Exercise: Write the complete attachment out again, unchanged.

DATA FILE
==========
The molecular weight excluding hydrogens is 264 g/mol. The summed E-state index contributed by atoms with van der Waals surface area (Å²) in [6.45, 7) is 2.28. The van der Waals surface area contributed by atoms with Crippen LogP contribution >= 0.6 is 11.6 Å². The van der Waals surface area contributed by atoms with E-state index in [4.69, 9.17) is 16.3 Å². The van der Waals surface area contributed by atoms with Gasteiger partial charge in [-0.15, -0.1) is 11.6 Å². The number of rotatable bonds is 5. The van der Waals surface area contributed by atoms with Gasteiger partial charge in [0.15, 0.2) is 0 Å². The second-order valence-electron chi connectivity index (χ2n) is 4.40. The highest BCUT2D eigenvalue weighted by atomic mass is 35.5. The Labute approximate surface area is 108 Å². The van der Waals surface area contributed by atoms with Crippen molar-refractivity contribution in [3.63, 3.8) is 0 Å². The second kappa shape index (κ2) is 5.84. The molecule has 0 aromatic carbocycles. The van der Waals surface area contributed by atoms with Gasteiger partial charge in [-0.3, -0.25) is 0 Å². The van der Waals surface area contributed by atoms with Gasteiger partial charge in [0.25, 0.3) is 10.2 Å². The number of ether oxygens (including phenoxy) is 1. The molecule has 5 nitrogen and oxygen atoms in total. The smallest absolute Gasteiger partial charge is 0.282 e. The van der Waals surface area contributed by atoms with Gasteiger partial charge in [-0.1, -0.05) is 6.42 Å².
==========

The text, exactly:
The molecular weight excluding hydrogens is 264 g/mol. The summed E-state index contributed by atoms with van der Waals surface area (Å²) in [6.45, 7) is 2.28. The van der Waals surface area contributed by atoms with Crippen LogP contribution >= 0.6 is 11.6 Å². The van der Waals surface area contributed by atoms with E-state index in [4.69, 9.17) is 16.3 Å². The van der Waals surface area contributed by atoms with Gasteiger partial charge in [-0.15, -0.1) is 11.6 Å². The number of rotatable bonds is 5. The van der Waals surface area contributed by atoms with Gasteiger partial charge in [0.15, 0.2) is 0 Å². The second-order valence-electron chi connectivity index (χ2n) is 4.40. The highest BCUT2D eigenvalue weighted by atomic mass is 35.5. The Labute approximate surface area is 108 Å². The van der Waals surface area contributed by atoms with Crippen molar-refractivity contribution in [3.63, 3.8) is 0 Å². The second kappa shape index (κ2) is 5.84. The molecule has 0 aromatic carbocycles. The van der Waals surface area contributed by atoms with Gasteiger partial charge in [-0.3, -0.25) is 0 Å². The van der Waals surface area contributed by atoms with Gasteiger partial charge in [0.25, 0.3) is 10.2 Å². The number of ether oxygens (including phenoxy) is 1. The molecule has 5 nitrogen and oxygen atoms in total. The smallest absolute Gasteiger partial charge is 0.282 e. The van der Waals surface area contributed by atoms with Gasteiger partial charge in [-0.1, -0.05) is 6.42 Å².